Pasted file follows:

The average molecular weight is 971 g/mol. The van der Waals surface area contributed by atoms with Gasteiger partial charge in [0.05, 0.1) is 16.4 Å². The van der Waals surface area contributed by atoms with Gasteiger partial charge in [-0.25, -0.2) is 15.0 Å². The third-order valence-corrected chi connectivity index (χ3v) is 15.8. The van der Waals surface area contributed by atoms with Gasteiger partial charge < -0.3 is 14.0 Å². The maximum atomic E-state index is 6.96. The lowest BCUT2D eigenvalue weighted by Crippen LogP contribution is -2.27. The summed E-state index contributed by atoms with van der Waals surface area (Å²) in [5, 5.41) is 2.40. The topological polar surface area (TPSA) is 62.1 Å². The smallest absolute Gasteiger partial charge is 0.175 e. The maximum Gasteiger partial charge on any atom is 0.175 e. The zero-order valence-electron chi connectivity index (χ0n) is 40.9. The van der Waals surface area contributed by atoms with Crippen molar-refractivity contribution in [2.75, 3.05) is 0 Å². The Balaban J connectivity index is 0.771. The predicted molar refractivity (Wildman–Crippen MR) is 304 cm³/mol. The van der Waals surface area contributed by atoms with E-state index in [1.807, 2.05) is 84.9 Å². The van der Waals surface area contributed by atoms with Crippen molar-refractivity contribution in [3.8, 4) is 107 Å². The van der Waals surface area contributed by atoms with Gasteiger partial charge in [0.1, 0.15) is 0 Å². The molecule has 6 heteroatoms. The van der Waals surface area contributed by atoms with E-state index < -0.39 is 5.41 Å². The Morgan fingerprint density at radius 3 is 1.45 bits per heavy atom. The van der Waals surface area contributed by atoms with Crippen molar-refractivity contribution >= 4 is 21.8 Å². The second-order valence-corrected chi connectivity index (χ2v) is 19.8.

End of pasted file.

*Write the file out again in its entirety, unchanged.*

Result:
The average molecular weight is 971 g/mol. The van der Waals surface area contributed by atoms with Gasteiger partial charge in [0.05, 0.1) is 16.4 Å². The van der Waals surface area contributed by atoms with Gasteiger partial charge in [-0.25, -0.2) is 15.0 Å². The third-order valence-corrected chi connectivity index (χ3v) is 15.8. The van der Waals surface area contributed by atoms with Gasteiger partial charge < -0.3 is 14.0 Å². The maximum atomic E-state index is 6.96. The lowest BCUT2D eigenvalue weighted by Crippen LogP contribution is -2.27. The summed E-state index contributed by atoms with van der Waals surface area (Å²) in [5, 5.41) is 2.40. The topological polar surface area (TPSA) is 62.1 Å². The smallest absolute Gasteiger partial charge is 0.175 e. The maximum Gasteiger partial charge on any atom is 0.175 e. The zero-order valence-electron chi connectivity index (χ0n) is 40.9. The van der Waals surface area contributed by atoms with Crippen molar-refractivity contribution in [2.75, 3.05) is 0 Å². The Balaban J connectivity index is 0.771. The predicted molar refractivity (Wildman–Crippen MR) is 304 cm³/mol. The van der Waals surface area contributed by atoms with E-state index in [1.807, 2.05) is 84.9 Å². The van der Waals surface area contributed by atoms with Crippen molar-refractivity contribution in [3.8, 4) is 107 Å². The van der Waals surface area contributed by atoms with Gasteiger partial charge in [0.1, 0.15) is 0 Å². The molecule has 6 heteroatoms. The van der Waals surface area contributed by atoms with E-state index < -0.39 is 5.41 Å². The Morgan fingerprint density at radius 3 is 1.45 bits per heavy atom. The van der Waals surface area contributed by atoms with Crippen molar-refractivity contribution >= 4 is 21.8 Å². The second-order valence-corrected chi connectivity index (χ2v) is 19.8.